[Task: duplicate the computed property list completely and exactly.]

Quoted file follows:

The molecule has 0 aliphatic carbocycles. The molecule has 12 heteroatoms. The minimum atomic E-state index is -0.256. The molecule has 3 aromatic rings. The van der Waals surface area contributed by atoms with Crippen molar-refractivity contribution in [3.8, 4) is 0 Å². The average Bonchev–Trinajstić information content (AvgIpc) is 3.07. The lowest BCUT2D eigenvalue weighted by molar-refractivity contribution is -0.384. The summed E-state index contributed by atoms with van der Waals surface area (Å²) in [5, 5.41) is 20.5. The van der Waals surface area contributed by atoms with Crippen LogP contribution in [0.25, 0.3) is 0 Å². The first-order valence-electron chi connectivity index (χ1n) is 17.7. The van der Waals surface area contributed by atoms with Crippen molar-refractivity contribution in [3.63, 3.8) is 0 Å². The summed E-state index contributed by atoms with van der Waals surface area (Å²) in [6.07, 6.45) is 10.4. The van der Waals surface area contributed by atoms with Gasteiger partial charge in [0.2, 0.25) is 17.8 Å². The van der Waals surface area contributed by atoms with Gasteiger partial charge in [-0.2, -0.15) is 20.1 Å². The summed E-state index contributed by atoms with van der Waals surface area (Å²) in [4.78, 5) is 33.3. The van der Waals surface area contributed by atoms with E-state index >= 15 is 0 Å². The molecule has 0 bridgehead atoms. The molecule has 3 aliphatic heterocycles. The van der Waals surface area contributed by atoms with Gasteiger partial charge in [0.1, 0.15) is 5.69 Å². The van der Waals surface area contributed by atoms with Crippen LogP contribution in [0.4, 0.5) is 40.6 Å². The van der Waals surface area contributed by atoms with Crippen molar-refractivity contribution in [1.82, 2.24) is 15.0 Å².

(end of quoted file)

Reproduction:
The molecule has 0 aliphatic carbocycles. The molecule has 12 heteroatoms. The minimum atomic E-state index is -0.256. The molecule has 3 aromatic rings. The van der Waals surface area contributed by atoms with Crippen molar-refractivity contribution in [3.8, 4) is 0 Å². The average Bonchev–Trinajstić information content (AvgIpc) is 3.07. The lowest BCUT2D eigenvalue weighted by molar-refractivity contribution is -0.384. The summed E-state index contributed by atoms with van der Waals surface area (Å²) in [5, 5.41) is 20.5. The van der Waals surface area contributed by atoms with Crippen LogP contribution in [0.25, 0.3) is 0 Å². The first-order valence-electron chi connectivity index (χ1n) is 17.7. The van der Waals surface area contributed by atoms with Crippen molar-refractivity contribution in [3.63, 3.8) is 0 Å². The summed E-state index contributed by atoms with van der Waals surface area (Å²) in [6.07, 6.45) is 10.4. The van der Waals surface area contributed by atoms with Gasteiger partial charge in [0.2, 0.25) is 17.8 Å². The van der Waals surface area contributed by atoms with Gasteiger partial charge in [-0.2, -0.15) is 20.1 Å². The summed E-state index contributed by atoms with van der Waals surface area (Å²) in [4.78, 5) is 33.3. The van der Waals surface area contributed by atoms with E-state index >= 15 is 0 Å². The molecule has 0 bridgehead atoms. The molecule has 3 aliphatic heterocycles. The van der Waals surface area contributed by atoms with Gasteiger partial charge in [0.1, 0.15) is 5.69 Å². The van der Waals surface area contributed by atoms with Crippen LogP contribution in [0.4, 0.5) is 40.6 Å². The van der Waals surface area contributed by atoms with Crippen molar-refractivity contribution in [1.82, 2.24) is 15.0 Å².